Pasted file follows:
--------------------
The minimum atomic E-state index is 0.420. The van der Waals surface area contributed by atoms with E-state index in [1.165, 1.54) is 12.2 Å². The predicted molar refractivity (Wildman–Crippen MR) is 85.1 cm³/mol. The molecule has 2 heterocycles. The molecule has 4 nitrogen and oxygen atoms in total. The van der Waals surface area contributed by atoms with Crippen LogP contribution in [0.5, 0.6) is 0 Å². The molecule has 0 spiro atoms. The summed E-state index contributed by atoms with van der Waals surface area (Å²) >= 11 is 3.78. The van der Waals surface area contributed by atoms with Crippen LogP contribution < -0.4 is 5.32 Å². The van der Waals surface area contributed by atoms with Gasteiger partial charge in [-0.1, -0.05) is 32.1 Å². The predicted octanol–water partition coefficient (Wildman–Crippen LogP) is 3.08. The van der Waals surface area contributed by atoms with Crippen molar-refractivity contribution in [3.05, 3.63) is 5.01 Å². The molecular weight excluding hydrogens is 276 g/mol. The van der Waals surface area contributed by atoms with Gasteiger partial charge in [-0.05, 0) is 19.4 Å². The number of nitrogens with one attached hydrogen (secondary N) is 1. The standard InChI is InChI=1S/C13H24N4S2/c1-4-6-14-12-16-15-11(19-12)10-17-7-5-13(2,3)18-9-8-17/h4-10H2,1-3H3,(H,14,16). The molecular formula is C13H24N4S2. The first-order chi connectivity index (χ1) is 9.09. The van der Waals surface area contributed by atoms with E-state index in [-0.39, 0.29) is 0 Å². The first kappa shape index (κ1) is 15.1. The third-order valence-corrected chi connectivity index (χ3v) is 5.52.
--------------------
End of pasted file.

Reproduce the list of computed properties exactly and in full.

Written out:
The minimum atomic E-state index is 0.420. The van der Waals surface area contributed by atoms with E-state index in [1.165, 1.54) is 12.2 Å². The predicted molar refractivity (Wildman–Crippen MR) is 85.1 cm³/mol. The molecule has 2 heterocycles. The molecule has 4 nitrogen and oxygen atoms in total. The van der Waals surface area contributed by atoms with Crippen LogP contribution in [0.5, 0.6) is 0 Å². The molecule has 0 spiro atoms. The summed E-state index contributed by atoms with van der Waals surface area (Å²) >= 11 is 3.78. The van der Waals surface area contributed by atoms with Crippen LogP contribution < -0.4 is 5.32 Å². The van der Waals surface area contributed by atoms with Gasteiger partial charge in [-0.1, -0.05) is 32.1 Å². The predicted octanol–water partition coefficient (Wildman–Crippen LogP) is 3.08. The van der Waals surface area contributed by atoms with Crippen molar-refractivity contribution in [3.05, 3.63) is 5.01 Å². The molecular weight excluding hydrogens is 276 g/mol. The van der Waals surface area contributed by atoms with Gasteiger partial charge in [-0.05, 0) is 19.4 Å². The number of nitrogens with one attached hydrogen (secondary N) is 1. The standard InChI is InChI=1S/C13H24N4S2/c1-4-6-14-12-16-15-11(19-12)10-17-7-5-13(2,3)18-9-8-17/h4-10H2,1-3H3,(H,14,16). The molecular formula is C13H24N4S2. The first-order chi connectivity index (χ1) is 9.09. The van der Waals surface area contributed by atoms with E-state index in [-0.39, 0.29) is 0 Å². The first kappa shape index (κ1) is 15.1. The third-order valence-corrected chi connectivity index (χ3v) is 5.52.